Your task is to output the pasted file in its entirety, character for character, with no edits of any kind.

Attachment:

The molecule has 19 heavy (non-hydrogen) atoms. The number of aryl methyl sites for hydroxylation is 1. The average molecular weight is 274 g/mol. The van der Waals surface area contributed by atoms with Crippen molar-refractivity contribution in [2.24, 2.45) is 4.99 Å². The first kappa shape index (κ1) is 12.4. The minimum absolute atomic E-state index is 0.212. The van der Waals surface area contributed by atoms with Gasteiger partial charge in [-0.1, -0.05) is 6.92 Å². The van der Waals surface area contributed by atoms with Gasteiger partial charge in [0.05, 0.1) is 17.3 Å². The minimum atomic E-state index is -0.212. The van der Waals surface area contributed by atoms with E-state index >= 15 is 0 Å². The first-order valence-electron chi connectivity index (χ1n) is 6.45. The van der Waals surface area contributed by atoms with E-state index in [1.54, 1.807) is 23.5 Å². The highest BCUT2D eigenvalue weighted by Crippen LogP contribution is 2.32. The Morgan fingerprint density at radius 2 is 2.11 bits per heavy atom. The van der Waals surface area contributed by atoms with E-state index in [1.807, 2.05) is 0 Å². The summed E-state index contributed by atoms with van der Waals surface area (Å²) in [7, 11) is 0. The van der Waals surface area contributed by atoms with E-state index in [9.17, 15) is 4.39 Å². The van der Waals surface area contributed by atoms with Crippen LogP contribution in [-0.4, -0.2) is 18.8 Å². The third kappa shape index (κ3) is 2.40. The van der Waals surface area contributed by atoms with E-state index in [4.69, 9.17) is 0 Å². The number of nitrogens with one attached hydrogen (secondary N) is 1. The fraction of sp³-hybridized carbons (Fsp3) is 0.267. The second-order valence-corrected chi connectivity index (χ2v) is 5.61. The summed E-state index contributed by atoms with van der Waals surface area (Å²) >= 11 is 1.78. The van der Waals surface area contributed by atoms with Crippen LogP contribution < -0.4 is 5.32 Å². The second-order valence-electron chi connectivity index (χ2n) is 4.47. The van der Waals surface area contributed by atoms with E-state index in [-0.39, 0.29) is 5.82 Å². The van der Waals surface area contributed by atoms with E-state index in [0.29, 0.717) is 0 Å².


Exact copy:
The molecule has 19 heavy (non-hydrogen) atoms. The number of aryl methyl sites for hydroxylation is 1. The average molecular weight is 274 g/mol. The van der Waals surface area contributed by atoms with Crippen molar-refractivity contribution in [2.24, 2.45) is 4.99 Å². The first kappa shape index (κ1) is 12.4. The minimum absolute atomic E-state index is 0.212. The van der Waals surface area contributed by atoms with Gasteiger partial charge in [-0.1, -0.05) is 6.92 Å². The van der Waals surface area contributed by atoms with Gasteiger partial charge in [0.05, 0.1) is 17.3 Å². The minimum atomic E-state index is -0.212. The van der Waals surface area contributed by atoms with E-state index >= 15 is 0 Å². The first-order valence-electron chi connectivity index (χ1n) is 6.45. The van der Waals surface area contributed by atoms with E-state index in [1.54, 1.807) is 23.5 Å². The highest BCUT2D eigenvalue weighted by Crippen LogP contribution is 2.32. The Morgan fingerprint density at radius 2 is 2.11 bits per heavy atom. The van der Waals surface area contributed by atoms with E-state index in [1.807, 2.05) is 0 Å². The summed E-state index contributed by atoms with van der Waals surface area (Å²) in [7, 11) is 0. The van der Waals surface area contributed by atoms with E-state index in [9.17, 15) is 4.39 Å². The van der Waals surface area contributed by atoms with Crippen LogP contribution in [-0.4, -0.2) is 18.8 Å². The third kappa shape index (κ3) is 2.40. The van der Waals surface area contributed by atoms with E-state index in [4.69, 9.17) is 0 Å². The number of nitrogens with one attached hydrogen (secondary N) is 1. The fraction of sp³-hybridized carbons (Fsp3) is 0.267. The second-order valence-corrected chi connectivity index (χ2v) is 5.61. The summed E-state index contributed by atoms with van der Waals surface area (Å²) >= 11 is 1.78. The van der Waals surface area contributed by atoms with Crippen LogP contribution < -0.4 is 5.32 Å². The second-order valence-electron chi connectivity index (χ2n) is 4.47. The van der Waals surface area contributed by atoms with E-state index in [-0.39, 0.29) is 5.82 Å². The van der Waals surface area contributed by atoms with E-state index in [0.29, 0.717) is 0 Å².